Hawaii Safe Haven Law
Hawaii safe haven laws were enacted in the year 2007 in response to deaths of abandoned newborns. Safe surrender laws aim at focusing on the child’s needs and exempt mothers surrendering their newborns from prosecution for child abandonment.
The purpose of Hawaii safe haven laws is to establish a safe haven for newborns and protect the health and safety of the abandoned newborn. In order to achieve this goal, safe haven laws provide immunity from prosecution to any person surrendering a newborn at any hospital, fire station, police station, or with emergency medical services personnel so that people in helpless situations may abandon newborns without fearing prosecution. Entity accepting custody of the child is also exempt from liability. The law also requires entity accepting custody of the child to make reasonable efforts to get the medical background of the surrendered infant and its family from the person surrendering the infant in order to ensure a healthy future to the newborn.[i]
Safe haven laws permit any person to surrender a newborn not older than 72 hours at any hospital, fire station, police station, or with any emergency services personnel without fear of prosecution. The newborn must be in an unharmed condition while surrendering it.[ii] HRS § 587D-1 defines “unharmed condition” as a condition where the child is alive and there is no evidence of injury to the newborn child’s physical or psychological health or welfare. The child should not be a victim of sexual contact or conduct including rape, sodomy or molestation; should be provided with basic needs of food and clothing; and should not be provided any harmful, detrimental, or dangerous drugs.
Any personnel of a hospital, fire station, or police station, or emergency services personnel receiving the newborn must make all reasonable efforts to provide the child with necessary support and care to protect and preserve its health and safety while in temporary custody. [iii] They shall also make reasonable efforts to get the following information from the person surrendering the newborn: name of the newborn; name and address of the parent or person surrendering the newborn; birth place of the newborn; newborn’s medical history; newborn’s biological family’s medical history including major illness and diseases; the surrendering person’s desire with regard to reclaiming the newborn; and any other information that might be necessary for the department to determine the best interests of the infant.[iv] However, the person cannot be compelled to provide the information, and safe haven locations may not refuse to accept a newborn if the person does not provide the requested information.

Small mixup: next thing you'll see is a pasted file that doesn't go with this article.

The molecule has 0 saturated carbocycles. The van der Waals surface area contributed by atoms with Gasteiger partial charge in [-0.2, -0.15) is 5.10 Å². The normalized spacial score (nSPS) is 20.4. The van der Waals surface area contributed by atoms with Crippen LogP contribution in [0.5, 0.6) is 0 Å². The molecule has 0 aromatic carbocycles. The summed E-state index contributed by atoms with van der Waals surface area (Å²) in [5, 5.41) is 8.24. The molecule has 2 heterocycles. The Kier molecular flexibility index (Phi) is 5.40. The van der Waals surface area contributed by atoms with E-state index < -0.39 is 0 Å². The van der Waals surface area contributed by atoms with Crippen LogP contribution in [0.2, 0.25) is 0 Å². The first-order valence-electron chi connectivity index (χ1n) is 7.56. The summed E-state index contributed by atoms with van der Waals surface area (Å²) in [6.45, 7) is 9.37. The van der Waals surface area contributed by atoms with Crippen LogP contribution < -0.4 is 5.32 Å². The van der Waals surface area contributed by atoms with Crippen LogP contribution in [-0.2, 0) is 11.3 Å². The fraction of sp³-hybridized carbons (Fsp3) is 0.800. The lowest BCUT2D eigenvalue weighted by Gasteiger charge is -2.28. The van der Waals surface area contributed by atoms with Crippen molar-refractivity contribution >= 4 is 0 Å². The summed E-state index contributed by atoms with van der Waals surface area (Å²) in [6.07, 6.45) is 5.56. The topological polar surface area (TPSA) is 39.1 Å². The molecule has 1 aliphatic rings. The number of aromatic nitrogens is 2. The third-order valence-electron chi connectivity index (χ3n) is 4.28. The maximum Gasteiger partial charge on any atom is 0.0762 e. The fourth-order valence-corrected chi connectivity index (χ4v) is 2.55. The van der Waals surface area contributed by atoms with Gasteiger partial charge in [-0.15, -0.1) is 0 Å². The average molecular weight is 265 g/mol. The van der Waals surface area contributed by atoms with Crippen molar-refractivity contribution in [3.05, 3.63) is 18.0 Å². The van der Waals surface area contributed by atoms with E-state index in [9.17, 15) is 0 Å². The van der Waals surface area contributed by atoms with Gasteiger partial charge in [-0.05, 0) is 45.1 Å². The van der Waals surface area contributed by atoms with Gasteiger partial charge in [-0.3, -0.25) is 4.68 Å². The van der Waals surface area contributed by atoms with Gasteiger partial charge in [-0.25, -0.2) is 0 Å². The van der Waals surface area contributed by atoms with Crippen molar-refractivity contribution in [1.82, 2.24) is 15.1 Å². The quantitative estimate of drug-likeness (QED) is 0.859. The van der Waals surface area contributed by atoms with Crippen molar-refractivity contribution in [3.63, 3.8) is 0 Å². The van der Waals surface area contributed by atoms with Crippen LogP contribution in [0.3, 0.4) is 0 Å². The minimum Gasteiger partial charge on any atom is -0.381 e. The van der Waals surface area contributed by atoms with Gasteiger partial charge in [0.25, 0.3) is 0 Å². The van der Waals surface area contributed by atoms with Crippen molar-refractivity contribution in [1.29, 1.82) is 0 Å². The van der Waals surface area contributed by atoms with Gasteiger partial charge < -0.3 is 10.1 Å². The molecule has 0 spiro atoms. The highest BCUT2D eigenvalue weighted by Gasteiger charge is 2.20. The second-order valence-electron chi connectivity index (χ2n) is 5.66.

Any hospital/fire station/police station/emergency services personnel receiving the newborn shall provide the person leaving the newborn with information on how to contact relevant social service agencies.[v] Personnel accepting custody of the newborn must also notify appropriate law enforcement agencies that a newborn child was received. This will help in finding out if the received child is a missing child. [vi]
Any personnel accepting physical custody of the abandoned newborn must notify the department of human services within 24 hours of accepting custody of the newborn. [vii] The Department should be notified only after the person surrendering the newborn has left the safe-surrender site. However, if the abandoned child is in a harmed condition the appropriate law enforcement agencies should be notified immediately, irrespective of whether the surrendering person has left the premises or not.
Any hospital, health care provider, or hospital personnel working at the hospital; a fire station and any firefighter or fire personnel; a police station and any police officer or police personnel; and emergency services personnel acting in good faith in receiving a newborn child shall be immune from any civil or criminal liability that otherwise might result from merely receiving a newborn child.[viii] They are also immune from civil or criminal liabilities that otherwise might result from the failure to make a report under section 350-1.1 if the person is acting in good faith in complying with the safe haven laws.[ix]
On receiving custody of an abandoned newborn from any hospital, fire station, police station or emergency services personnel, the department of human services makes efforts to reunite the newborn child with the newborn’s parents. The department may search for the newborn’s relatives as a placement or permanency option. Alternatively, the department may implement other placement requirements that give a preference to relatives. Tracing the newborn’s relatives is possible only if the department has information relating to the identity of the newborn child, the newborn child’s mother, or the newborn child’s father. [x]
A newborn child left at a hospital, fire station, or police station or with emergency services personnel according to the safe haven laws shall be considered an abandoned child for purposes of adoption proceedings. [xi]
Any person leaving a newborn at a hospital, fire station, or police station or with emergency services personnel in compliance with the safe haven laws shall not be liable for the offense of abandonment of a child under HRS § 709-902.[xii]
[i] HRS Div. 3, Tit. 31, Ch. 587D Note
[ii] HRS § 587D-2
[iii] HRS § 587D-3(c)
[iv] HRS § 587D-3(b)(1)
[v] HRS § 587D-3(b)(2)
[vi] HRS § 587D-3(b)(3)
[vii] HRS § 587D-4
[viii] HRS § 587D-5(a)
[ix] HRS § 587D-5(b)
[x] HRS § 587D-6
[xi] HRS § 587D-7
[xii] HRS § 709-902(2)